In September 2010, India's government embarked on a tremendously ambitious project, led by Nandan Nilekani, to issue a biometric-based unique digital identity (UID) to each of its 1.2 billion residents, which would connect hundreds of millions of "excluded" Indians with formal economic institutions. The goal: provide all of the country's people, and not just the minority of advantaged families, with access to banking, mobile services, healthcare and education while streamlining the country's massive welfare programs.
As of mid-April 2012, the government has issued "Aadhaar" numbers to about 170 million Indians. Early survey results from Carlson School of Management Professor Ravi Bapna and NYU Stern Professor Arun Sundararajan, with research support from the Indian School of Business, provide clear evidence that the UID is bringing genuinely underprivileged and excluded households into the country's mainstream economic system for the first time.
Bapna and Sundararajan are leading a project to analyze the state of identity in India and to measure the socioeconomic impact of the UID over the decade through a multi-year, nationwide survey conducted by India's National Council for Applied Economic Research. The first wave of the survey was conducted in 2011, and a second phase is ongoing.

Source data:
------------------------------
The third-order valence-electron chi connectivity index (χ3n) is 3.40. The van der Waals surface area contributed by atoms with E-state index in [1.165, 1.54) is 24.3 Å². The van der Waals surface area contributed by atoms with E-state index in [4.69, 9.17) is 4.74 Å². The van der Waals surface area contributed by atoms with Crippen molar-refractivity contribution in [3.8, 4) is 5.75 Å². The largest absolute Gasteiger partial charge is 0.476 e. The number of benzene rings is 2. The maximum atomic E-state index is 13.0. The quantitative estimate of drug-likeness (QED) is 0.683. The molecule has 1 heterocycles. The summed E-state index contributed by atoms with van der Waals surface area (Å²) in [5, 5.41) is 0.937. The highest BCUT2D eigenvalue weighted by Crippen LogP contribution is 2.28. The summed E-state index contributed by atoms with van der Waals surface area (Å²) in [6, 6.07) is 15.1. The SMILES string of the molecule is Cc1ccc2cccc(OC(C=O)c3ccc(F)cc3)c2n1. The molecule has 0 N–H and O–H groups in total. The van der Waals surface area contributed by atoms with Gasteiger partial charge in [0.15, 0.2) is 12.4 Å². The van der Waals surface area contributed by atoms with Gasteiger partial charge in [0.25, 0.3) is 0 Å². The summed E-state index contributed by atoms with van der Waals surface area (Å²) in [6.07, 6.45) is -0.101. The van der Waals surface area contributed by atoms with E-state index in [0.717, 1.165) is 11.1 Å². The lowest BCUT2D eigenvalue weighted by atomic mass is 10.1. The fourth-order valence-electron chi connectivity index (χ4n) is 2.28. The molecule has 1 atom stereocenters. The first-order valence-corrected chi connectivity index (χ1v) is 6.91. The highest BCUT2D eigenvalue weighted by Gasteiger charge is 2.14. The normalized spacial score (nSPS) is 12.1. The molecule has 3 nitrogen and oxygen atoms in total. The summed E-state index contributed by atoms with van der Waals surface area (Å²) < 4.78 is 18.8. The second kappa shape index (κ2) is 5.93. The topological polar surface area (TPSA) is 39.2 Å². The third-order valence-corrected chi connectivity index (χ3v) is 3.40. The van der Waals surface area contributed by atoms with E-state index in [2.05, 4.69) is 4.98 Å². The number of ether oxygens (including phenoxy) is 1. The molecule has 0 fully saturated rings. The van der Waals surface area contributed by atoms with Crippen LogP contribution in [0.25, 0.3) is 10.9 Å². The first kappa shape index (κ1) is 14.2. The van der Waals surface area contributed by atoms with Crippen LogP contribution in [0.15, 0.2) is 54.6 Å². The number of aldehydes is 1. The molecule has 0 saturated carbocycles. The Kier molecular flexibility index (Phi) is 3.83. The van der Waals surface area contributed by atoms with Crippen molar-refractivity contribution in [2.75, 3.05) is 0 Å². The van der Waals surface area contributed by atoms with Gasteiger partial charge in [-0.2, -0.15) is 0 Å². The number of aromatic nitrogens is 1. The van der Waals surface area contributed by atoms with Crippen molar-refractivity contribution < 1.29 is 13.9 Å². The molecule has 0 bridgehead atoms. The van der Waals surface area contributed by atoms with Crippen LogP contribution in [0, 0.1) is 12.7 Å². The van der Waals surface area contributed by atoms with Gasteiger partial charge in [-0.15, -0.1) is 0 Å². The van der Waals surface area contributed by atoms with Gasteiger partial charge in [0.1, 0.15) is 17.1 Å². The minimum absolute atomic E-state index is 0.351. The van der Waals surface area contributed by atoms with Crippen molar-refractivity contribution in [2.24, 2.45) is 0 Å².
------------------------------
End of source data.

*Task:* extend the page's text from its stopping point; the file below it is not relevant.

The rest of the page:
The results from their first phase, which use data from 514,000 households chosen to be representative of the country, show:
State of Identity
- Fewer than 30% of Indian households have even one resident with any one form of portable ID; those households with portable ID have substantially higher incomes and likelihood of a college-educated resident than those without.
- The remaining households are forced to rely on documents like ration cards or the government-funded National Rural Employment Guarantee Act (NREGA) cards, which have limited geographic portability and do not easily facilitate inclusion in the socioeconomic system. For example, the rate of illiteracy is four times higher among those without portable ID.
Impact of UID
- The UID rollout is creating an entirely new segment of "included" residents, those who are attaining portable ID for the first time ever. If enrolments continue according to projections, the professors estimate that this segment will number around 300 million people (25% of the population) by the end of 2012 and continue to grow in 2013.
- Early UID adopters represent a segment distinct from the 18% of the population that rely on the NREGA program, the government scheme piloted for UID integration. The early adopter profile validates Aadhaar's potential beyond its use for welfare disbursements and suggests considerable promise for early UID-enabled commercial services, in which numerous pioneering corporations (like ICICI and Visa) are investing.
- Across the states, Andhra, Maharashtra and Karnataka have the highest UID enrollments, with Andhra leading on total inclusion and Karnataka outperforming others on the proportion of early UID adopters who are underprivileged.